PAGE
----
Inequality, oppression, and pessimism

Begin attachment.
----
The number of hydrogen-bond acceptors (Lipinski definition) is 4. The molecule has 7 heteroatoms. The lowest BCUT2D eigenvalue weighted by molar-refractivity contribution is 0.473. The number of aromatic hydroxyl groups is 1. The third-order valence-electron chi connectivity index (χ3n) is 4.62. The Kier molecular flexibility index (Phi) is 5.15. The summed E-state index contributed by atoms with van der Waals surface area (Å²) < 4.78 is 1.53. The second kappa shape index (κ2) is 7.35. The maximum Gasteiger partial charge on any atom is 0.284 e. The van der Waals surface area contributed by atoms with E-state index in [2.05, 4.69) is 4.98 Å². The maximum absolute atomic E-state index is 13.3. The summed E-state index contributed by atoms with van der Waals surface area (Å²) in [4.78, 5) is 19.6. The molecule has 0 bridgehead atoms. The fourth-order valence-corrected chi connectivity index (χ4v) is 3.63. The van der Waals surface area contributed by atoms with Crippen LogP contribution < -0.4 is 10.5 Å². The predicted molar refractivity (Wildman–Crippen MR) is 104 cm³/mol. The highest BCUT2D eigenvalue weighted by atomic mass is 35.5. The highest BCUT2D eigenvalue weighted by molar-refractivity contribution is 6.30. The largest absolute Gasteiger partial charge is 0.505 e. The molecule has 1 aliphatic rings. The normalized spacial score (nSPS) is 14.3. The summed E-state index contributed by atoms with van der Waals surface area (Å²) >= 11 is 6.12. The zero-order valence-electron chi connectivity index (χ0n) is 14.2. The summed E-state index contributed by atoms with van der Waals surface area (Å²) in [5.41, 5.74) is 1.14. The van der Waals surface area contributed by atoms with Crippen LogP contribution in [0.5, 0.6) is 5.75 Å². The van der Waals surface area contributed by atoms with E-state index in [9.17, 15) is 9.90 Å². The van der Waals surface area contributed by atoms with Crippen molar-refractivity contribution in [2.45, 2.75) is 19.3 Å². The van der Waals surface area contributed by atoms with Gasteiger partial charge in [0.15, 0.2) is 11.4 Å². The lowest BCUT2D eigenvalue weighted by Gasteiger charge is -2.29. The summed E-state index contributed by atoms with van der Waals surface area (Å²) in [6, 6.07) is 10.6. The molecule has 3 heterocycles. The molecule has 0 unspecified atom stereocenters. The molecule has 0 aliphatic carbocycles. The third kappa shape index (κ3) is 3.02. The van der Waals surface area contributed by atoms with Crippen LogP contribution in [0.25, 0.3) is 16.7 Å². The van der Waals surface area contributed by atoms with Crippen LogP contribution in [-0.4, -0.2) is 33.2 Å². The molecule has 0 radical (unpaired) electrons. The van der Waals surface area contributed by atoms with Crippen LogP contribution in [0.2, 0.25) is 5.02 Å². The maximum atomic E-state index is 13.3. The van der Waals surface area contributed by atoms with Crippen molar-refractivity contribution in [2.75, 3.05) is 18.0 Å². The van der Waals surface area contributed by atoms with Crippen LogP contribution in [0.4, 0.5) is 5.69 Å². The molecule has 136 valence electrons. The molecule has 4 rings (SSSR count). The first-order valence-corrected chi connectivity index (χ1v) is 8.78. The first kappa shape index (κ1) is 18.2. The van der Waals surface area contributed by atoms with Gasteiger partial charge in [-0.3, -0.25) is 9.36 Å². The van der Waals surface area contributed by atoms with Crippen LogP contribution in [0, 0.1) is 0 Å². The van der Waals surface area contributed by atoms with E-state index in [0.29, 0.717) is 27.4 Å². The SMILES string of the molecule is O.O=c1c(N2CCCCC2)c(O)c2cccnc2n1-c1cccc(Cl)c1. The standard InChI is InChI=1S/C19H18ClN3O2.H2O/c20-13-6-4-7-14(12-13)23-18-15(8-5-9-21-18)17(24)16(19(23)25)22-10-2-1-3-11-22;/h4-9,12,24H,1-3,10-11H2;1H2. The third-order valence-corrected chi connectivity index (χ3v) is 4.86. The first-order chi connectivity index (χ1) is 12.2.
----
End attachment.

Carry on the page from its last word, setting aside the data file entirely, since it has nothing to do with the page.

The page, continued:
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After the successful conclusion to the American Revolution, the architects of the new nation faced a host of pressing issues to solve and disparate ideologies to reconcile. While working to safeguard their political present, these men also looked to ensure the security and longevity of the nation by instituting educational reforms. Historians of education have studied the unique integration of “republicanism” into these plans, but little attention has been given to how these proposals fundamentally contradict the ideals of the revolution and even, perhaps, republicanism itself. Thus, while the men we look to as the “Founding Fathers” of the United States make the ideals of equality, liberty, or progressivism central to their educational plans, many of their proposals hamper the cultivation of such ideas or draw into question the extent of their faith in these beliefs. This thesis examines various ideas on education of American thinkers in the post-revolutionary era, taking note of plans and beliefs that run counter to the larger spirit of the Revolution’s ideology. The contradictions reveal that the American Founders may have had a more conservative definition of equality, liberty, and other republican ideas than we perceive today. In addition, although the American Revolution is popularly celebrated for its successful creation of a progressive society through a fusion of diverse ideologies, the incongruity between aspects of education proposals and the new nation demonstrate that the struggle to adapt idealism to reality forced a series of pragmatic sacrifices on the part of the Founding Fathers.